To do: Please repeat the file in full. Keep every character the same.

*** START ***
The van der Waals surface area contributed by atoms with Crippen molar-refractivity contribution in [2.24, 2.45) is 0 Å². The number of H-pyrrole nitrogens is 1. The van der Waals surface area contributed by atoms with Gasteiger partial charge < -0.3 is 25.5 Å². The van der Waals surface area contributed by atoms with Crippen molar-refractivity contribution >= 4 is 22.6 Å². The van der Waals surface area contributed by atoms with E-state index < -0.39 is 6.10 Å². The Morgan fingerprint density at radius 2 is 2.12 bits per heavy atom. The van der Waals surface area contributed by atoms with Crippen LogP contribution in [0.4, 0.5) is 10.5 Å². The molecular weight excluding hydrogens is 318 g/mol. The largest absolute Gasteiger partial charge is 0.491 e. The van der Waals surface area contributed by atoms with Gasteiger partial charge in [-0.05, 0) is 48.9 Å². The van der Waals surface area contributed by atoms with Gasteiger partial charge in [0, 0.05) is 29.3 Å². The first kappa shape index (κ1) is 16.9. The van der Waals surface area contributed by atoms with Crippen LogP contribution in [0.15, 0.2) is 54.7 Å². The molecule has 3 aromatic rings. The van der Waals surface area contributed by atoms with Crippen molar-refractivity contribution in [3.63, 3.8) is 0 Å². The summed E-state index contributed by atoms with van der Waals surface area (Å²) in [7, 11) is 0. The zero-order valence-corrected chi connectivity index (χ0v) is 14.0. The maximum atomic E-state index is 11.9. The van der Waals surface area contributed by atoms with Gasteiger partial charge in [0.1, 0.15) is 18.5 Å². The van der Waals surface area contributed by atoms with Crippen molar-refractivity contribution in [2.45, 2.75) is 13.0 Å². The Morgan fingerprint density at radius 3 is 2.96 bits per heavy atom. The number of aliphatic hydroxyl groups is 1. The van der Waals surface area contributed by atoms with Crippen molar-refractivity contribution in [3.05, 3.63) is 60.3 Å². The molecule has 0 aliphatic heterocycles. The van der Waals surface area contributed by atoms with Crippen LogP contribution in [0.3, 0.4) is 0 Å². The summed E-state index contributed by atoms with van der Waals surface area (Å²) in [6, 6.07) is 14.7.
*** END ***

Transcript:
The van der Waals surface area contributed by atoms with Crippen molar-refractivity contribution in [2.24, 2.45) is 0 Å². The number of H-pyrrole nitrogens is 1. The van der Waals surface area contributed by atoms with Gasteiger partial charge < -0.3 is 25.5 Å². The van der Waals surface area contributed by atoms with Crippen molar-refractivity contribution >= 4 is 22.6 Å². The van der Waals surface area contributed by atoms with E-state index < -0.39 is 6.10 Å². The Morgan fingerprint density at radius 2 is 2.12 bits per heavy atom. The van der Waals surface area contributed by atoms with Crippen LogP contribution in [0.4, 0.5) is 10.5 Å². The molecular weight excluding hydrogens is 318 g/mol. The largest absolute Gasteiger partial charge is 0.491 e. The van der Waals surface area contributed by atoms with Gasteiger partial charge in [-0.05, 0) is 48.9 Å². The van der Waals surface area contributed by atoms with Gasteiger partial charge in [0, 0.05) is 29.3 Å². The first kappa shape index (κ1) is 16.9. The van der Waals surface area contributed by atoms with Crippen LogP contribution in [0.15, 0.2) is 54.7 Å². The molecule has 3 aromatic rings. The van der Waals surface area contributed by atoms with Crippen molar-refractivity contribution in [3.63, 3.8) is 0 Å². The summed E-state index contributed by atoms with van der Waals surface area (Å²) in [7, 11) is 0. The zero-order valence-corrected chi connectivity index (χ0v) is 14.0. The maximum atomic E-state index is 11.9. The van der Waals surface area contributed by atoms with Gasteiger partial charge in [0.1, 0.15) is 18.5 Å². The van der Waals surface area contributed by atoms with Crippen molar-refractivity contribution in [2.45, 2.75) is 13.0 Å². The Morgan fingerprint density at radius 3 is 2.96 bits per heavy atom. The number of aliphatic hydroxyl groups is 1. The van der Waals surface area contributed by atoms with Crippen molar-refractivity contribution in [3.05, 3.63) is 60.3 Å². The molecule has 0 aliphatic heterocycles. The van der Waals surface area contributed by atoms with Crippen LogP contribution in [0.3, 0.4) is 0 Å². The summed E-state index contributed by atoms with van der Waals surface area (Å²) in [6, 6.07) is 14.7.